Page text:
But nothing particular
There is no need to search for your own face.

This corresponds to the 9th ox-herding picture – seeing form, completely freshly and vividly, with intimacy and immediacy, as our minds come back into focus after experiencing “no-thing”.  It is a rush of consciousness and seeing the world completely anew.   We see all forms through the eyes of emptiness and exacting clarity.  Form is seen in equality with no differentiation.

The shadow of the 1st and 2nd ranks is the very green, immature, enlightened person with the stink of Zen.  Zen sickness, sometimes this is called.  Because our insights are all so new and intoxicating, people with new insight may come off as arrogant, judgmental and self-righteous.  We need to mature our understanding at this point. As Dogen points out: “You are playing in the entranceway, but you are still short of the vital path of emancipation.”  In the first two ranks, the practitioner is still quite focused on their individualized self and still compartmentalizing in duality; sometimes being in form, sometimes being in emptiness.

3rd Rank – Coming from within the Real

In emptiness is the way found
Pure and clear
Don’t mention the name of the emperor
You have the universe under your sway.

I really liked the way Daido Loori-roshi explained this.  We start to go back and forth over and over between emptiness and form, silence and noise, stillness and activity.  As we repetitively go back and forth, we begin to see their mutuality and our view begins to integrate.  We start to have a mental pliancy that can go back and forth without fixation.  As we develop maturity, we begin to see unity in differentiation and can begin to manifest our understanding in activity and in the relative world.  We can function well in the relative world, rooted in the absolute.  Awareness is now cleaned up of self-referencing.  Immediacy becomes awareness, which is non-biased, pliant, and with no preferences.

This is also the birth of compassion.  Self and other lose their differences and we learn about compassion in relationship to the activity in the world.  We move into seeing ourselves in the nature of the 10,000 things.

4.  Arrival at mutual integration

            Two swords are crossed
The spirits of the warrior
Like a lotus flower shining in the fire
Soar high penetrating through Space.

Many of us know this state.  The state of being a Bodhisattva in the world, working to free all beings.  It is a state of being inside of a fire.  It has the intensity of sword fighters, not in their militancy, but in the heightened awareness.  We feel the suffering of the world of samsara, and don’t turn back.  This requires the courage of a warrior.  As we return to the relative world, we burn in the suffering, going into greater and greater difficult situations to help.  Jizo Bodhisattva jangling his staff to open the doors of hell and entering.  The shining lotus flower needs the burning fire to exist and the practitioner has accepted being covered in the mud of the human realm.  There is a true freedom in that and no need to have a duality of form and emptiness.  Just this is it!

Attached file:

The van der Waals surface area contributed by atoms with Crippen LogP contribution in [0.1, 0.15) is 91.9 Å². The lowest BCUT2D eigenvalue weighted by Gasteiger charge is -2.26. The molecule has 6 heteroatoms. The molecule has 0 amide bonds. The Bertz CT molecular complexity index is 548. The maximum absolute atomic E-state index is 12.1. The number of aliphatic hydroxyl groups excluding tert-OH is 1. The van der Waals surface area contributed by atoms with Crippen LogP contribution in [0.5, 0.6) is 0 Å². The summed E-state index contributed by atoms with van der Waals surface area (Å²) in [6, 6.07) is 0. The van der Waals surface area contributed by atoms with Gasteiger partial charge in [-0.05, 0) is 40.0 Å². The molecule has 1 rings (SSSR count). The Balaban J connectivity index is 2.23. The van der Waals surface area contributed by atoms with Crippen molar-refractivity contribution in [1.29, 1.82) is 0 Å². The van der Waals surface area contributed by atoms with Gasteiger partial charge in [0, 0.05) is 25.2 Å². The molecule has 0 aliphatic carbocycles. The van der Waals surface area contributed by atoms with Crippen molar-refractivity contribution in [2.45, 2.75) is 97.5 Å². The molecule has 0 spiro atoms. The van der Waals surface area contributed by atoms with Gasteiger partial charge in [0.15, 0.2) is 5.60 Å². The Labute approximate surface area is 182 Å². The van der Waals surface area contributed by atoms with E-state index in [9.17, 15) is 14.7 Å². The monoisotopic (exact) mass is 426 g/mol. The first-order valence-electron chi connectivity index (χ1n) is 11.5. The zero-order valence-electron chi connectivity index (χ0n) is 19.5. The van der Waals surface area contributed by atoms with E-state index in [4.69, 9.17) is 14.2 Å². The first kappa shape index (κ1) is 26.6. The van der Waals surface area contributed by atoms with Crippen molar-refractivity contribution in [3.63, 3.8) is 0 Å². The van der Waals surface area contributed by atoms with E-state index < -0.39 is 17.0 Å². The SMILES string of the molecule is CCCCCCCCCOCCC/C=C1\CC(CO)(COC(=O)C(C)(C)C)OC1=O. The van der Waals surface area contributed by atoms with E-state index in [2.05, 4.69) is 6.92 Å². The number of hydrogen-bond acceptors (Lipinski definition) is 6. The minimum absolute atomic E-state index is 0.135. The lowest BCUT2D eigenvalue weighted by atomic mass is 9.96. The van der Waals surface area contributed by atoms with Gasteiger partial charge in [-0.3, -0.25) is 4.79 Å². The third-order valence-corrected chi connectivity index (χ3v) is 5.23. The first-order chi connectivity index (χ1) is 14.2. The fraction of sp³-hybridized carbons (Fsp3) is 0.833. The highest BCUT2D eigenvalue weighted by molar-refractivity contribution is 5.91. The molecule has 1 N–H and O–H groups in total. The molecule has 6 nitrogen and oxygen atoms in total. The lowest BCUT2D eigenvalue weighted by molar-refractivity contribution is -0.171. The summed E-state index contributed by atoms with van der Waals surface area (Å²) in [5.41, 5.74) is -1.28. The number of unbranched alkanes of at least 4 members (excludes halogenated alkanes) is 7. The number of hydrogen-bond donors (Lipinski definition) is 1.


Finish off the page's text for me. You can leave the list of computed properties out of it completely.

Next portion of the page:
5.  Unity Attained

Falling into neither form nor emptiness
Who can join the master
While others strive to rise above the common level
He unites with everything.
Sitting quietly by the fire.
            (another translation:  and sits in the ashes.)

He or she unites with everything.  All signs of “specialness” or preferences of any kind have dropped off.  This is the ripe plum, the matured, mellow practitioner.  As Dogen writes: “Revere the one who has gone beyond learning and is free from effort”.  It seems that the burning of the 4th rank has subsided and the practitioner sits in the ashes, accepting the 10,000 things as Buddha, just as they are.  Unity attained.  Not having to reject anything, she sits quietly by the fire.  Peace in the middle of the unpredictability of life.

I’d like to emphasize that these ranks aren’t linear and progressive.  They are dharma positions in the expression of enlightenment.  We can move around in them like movement of a wheel or a mandala.  Each one contains all the others and no one position is fixed.  Perhaps, now that we know them, we should forget them.  We can return to Dongshan’s teaching:  “Just this is it”.  Form and emptiness, mutually beneficial and non-hindering.

Posted by Byakuren Judith Ragir
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chisanmichaelhughes

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PostSubject: Re: The Five Ranks   Sun May 04, 2014 3:05 am

what  wonderful fresh reminder no nonsense no issues pure zen,this is is what brought me to Zen, and has been fundamental in all decisions I have made in my own path or journey of meditative discovery, for me it is apt on this forum as it core to my leaving Kennett sitting for years with Bill Picard and going to Japan
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mstrathern
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PostSubject: Re: The Five Ranks   Sun May 04, 2014 4:07 pm

The Charles Luk reference is Chapter 5, Ch'an and Zen Teaching, second series., pp158. The chapter is basically taken from 'The Five Lamps Meeting at the Source' by Wu Teng Hui Yuan, and is about Master Pen Chi of Ts'ao Shan Mountain District in Fu Chou District, the 'founder' of Soto.